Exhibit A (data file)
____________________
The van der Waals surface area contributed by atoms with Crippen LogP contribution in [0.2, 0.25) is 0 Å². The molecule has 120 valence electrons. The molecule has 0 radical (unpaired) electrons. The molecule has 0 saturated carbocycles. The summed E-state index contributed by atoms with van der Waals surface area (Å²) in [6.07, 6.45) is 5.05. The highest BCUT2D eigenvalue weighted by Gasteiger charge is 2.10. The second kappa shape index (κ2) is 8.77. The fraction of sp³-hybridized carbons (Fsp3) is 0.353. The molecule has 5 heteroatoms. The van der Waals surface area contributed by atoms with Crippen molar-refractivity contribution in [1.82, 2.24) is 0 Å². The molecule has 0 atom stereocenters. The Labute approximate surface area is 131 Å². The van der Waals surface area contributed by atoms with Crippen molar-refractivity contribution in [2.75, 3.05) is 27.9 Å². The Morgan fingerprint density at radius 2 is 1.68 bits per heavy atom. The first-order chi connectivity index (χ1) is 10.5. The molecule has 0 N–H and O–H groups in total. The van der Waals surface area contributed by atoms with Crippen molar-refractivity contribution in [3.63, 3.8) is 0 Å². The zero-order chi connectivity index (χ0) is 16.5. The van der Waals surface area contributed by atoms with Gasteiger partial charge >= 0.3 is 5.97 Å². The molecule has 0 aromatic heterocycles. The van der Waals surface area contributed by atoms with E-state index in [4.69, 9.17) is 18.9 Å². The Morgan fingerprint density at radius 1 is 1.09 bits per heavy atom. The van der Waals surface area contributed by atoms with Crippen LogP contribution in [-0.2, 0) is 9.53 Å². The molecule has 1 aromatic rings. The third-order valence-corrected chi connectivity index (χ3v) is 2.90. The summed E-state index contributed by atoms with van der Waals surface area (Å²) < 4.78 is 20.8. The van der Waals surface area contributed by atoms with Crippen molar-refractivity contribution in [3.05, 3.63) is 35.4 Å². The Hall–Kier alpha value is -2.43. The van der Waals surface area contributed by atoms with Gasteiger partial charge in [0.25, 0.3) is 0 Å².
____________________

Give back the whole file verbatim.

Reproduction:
The van der Waals surface area contributed by atoms with Crippen LogP contribution in [0.2, 0.25) is 0 Å². The molecule has 120 valence electrons. The molecule has 0 radical (unpaired) electrons. The molecule has 0 saturated carbocycles. The summed E-state index contributed by atoms with van der Waals surface area (Å²) in [6.07, 6.45) is 5.05. The highest BCUT2D eigenvalue weighted by Gasteiger charge is 2.10. The second kappa shape index (κ2) is 8.77. The fraction of sp³-hybridized carbons (Fsp3) is 0.353. The molecule has 5 heteroatoms. The van der Waals surface area contributed by atoms with Crippen molar-refractivity contribution in [1.82, 2.24) is 0 Å². The molecule has 0 atom stereocenters. The Labute approximate surface area is 131 Å². The van der Waals surface area contributed by atoms with Crippen molar-refractivity contribution in [2.75, 3.05) is 27.9 Å². The Morgan fingerprint density at radius 2 is 1.68 bits per heavy atom. The first-order chi connectivity index (χ1) is 10.5. The molecule has 0 N–H and O–H groups in total. The van der Waals surface area contributed by atoms with Crippen molar-refractivity contribution in [3.63, 3.8) is 0 Å². The zero-order chi connectivity index (χ0) is 16.5. The van der Waals surface area contributed by atoms with Gasteiger partial charge >= 0.3 is 5.97 Å². The molecule has 0 aromatic heterocycles. The van der Waals surface area contributed by atoms with E-state index in [4.69, 9.17) is 18.9 Å². The Morgan fingerprint density at radius 1 is 1.09 bits per heavy atom. The van der Waals surface area contributed by atoms with Crippen LogP contribution in [-0.2, 0) is 9.53 Å². The molecule has 1 aromatic rings. The third-order valence-corrected chi connectivity index (χ3v) is 2.90. The summed E-state index contributed by atoms with van der Waals surface area (Å²) < 4.78 is 20.8. The van der Waals surface area contributed by atoms with Crippen molar-refractivity contribution in [3.05, 3.63) is 35.4 Å². The Hall–Kier alpha value is -2.43. The van der Waals surface area contributed by atoms with Gasteiger partial charge in [0.25, 0.3) is 0 Å².